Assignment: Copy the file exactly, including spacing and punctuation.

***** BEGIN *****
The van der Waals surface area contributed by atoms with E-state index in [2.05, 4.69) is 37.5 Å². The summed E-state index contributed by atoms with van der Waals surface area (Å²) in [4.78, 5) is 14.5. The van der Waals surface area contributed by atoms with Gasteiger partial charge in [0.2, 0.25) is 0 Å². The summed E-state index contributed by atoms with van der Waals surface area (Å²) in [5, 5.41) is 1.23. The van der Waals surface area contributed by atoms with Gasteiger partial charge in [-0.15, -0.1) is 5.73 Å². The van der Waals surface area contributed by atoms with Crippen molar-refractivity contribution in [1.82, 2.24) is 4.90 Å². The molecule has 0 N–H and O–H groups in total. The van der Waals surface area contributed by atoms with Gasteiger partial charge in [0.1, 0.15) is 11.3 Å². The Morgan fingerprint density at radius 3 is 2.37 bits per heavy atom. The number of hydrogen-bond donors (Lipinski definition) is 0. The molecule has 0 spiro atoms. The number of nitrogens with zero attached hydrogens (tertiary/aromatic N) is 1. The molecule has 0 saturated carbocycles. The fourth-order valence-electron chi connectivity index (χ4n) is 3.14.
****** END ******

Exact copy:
The van der Waals surface area contributed by atoms with E-state index in [2.05, 4.69) is 37.5 Å². The summed E-state index contributed by atoms with van der Waals surface area (Å²) in [4.78, 5) is 14.5. The van der Waals surface area contributed by atoms with Gasteiger partial charge in [0.2, 0.25) is 0 Å². The summed E-state index contributed by atoms with van der Waals surface area (Å²) in [5, 5.41) is 1.23. The van der Waals surface area contributed by atoms with Gasteiger partial charge in [-0.15, -0.1) is 5.73 Å². The van der Waals surface area contributed by atoms with Crippen molar-refractivity contribution in [1.82, 2.24) is 4.90 Å². The molecule has 0 N–H and O–H groups in total. The van der Waals surface area contributed by atoms with Gasteiger partial charge in [0.1, 0.15) is 11.3 Å². The Morgan fingerprint density at radius 3 is 2.37 bits per heavy atom. The number of hydrogen-bond donors (Lipinski definition) is 0. The molecule has 0 spiro atoms. The number of nitrogens with zero attached hydrogens (tertiary/aromatic N) is 1. The molecule has 0 saturated carbocycles. The fourth-order valence-electron chi connectivity index (χ4n) is 3.14.